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The starting offensive line is punished with push-ups following a penalty. (Photo: Miranda Frye Photography)

2. Defensive Backs

The defensive backs were not a major weakness, but they did fail to make many big plays. The lack of a turnover is concerning for the group automatically. They were largely beat in the 1-on-1 drills. The fact that receivers like Douglas did look really good suggests that the defensive backs are not that good. "Mr. Irrelevant" Kalan Reed had a rough game, getting roasted by Wright and later drawing a penalty of his own. The Titans really need their defensive backs to step up.

It was not all negative for the defensive back, however. In 1-on-1 drills, McBride had a great cut that left cornerback Perrish Cox in his dust, but Cox managed to recover and obstruct McBride’s vision on a high pass, forcing an incompletion. Cody Riggs and BW Webb had some nice pass breakups.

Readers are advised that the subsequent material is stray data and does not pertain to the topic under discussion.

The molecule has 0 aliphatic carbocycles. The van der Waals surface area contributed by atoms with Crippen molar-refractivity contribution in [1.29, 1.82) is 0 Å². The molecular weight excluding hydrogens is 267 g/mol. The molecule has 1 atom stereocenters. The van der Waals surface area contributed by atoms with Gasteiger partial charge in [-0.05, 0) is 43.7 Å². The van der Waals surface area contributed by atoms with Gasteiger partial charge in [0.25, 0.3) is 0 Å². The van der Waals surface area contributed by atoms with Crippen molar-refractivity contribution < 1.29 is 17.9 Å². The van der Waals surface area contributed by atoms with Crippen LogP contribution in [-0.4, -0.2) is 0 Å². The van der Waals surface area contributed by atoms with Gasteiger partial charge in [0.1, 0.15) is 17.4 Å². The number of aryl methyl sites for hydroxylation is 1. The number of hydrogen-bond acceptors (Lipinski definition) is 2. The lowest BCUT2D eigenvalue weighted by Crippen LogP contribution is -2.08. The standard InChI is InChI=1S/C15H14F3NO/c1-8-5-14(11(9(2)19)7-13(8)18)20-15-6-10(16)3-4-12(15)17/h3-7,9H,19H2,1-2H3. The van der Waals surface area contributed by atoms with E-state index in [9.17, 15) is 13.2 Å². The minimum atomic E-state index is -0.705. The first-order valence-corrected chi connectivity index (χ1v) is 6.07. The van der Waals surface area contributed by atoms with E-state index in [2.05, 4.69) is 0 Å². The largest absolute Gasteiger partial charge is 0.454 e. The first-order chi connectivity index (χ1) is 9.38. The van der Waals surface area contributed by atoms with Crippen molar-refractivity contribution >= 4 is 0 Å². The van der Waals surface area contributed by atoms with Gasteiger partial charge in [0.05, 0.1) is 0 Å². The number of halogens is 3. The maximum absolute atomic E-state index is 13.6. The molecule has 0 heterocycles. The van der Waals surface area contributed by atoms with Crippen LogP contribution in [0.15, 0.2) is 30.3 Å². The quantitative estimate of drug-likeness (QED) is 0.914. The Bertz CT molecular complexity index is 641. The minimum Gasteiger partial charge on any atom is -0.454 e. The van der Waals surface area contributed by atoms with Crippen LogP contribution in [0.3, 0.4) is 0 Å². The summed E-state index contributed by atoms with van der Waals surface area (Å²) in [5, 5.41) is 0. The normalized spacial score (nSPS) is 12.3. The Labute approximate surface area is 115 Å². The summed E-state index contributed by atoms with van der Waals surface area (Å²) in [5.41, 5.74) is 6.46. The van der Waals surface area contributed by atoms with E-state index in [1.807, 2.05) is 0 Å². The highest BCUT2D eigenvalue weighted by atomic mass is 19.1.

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Receiver Rishard Matthews beats Perrish Cox for a touchdown. (Photo: Miranda Frye Photography)

3. Kicker

Kicker Ryan Succop had a rough outing in his time to shine. A few minutes before kicking drills began, punter Brett Kern appeared to go down with a cramp in his right leg. According to The Tennessean, Kern was instructed by Coach Mularkey to fake it, and Mularkey was the only one that knew. That meant that Succop had to kick his field goal attempt with backup quarterback Matt Cassel as the place holder, and Mularkey wanted to test Succop’s nerves and abilities to be prepared for sudden changes like this with the team crowded around him making tons of noise. Kickers are creatures of habit, and Succop “failed the test,” according to The Tennessean and Mularkey. From about 43 yards out, Succop hit the left upright on the first attempt and then missed wide left on the next. After the two misses, Kern came in to reclaim his spot, and of course, Succop nailed it. Succop needs to expect the unexpected and not be so susceptible to letting incidents like that mess up his game.

For more Tennessee Titans and NFL content, follow Kenneth Goit on Twitter at @KennethGoit. You can also follow photographer and blogger Miranda Frye at @mirandajfrye.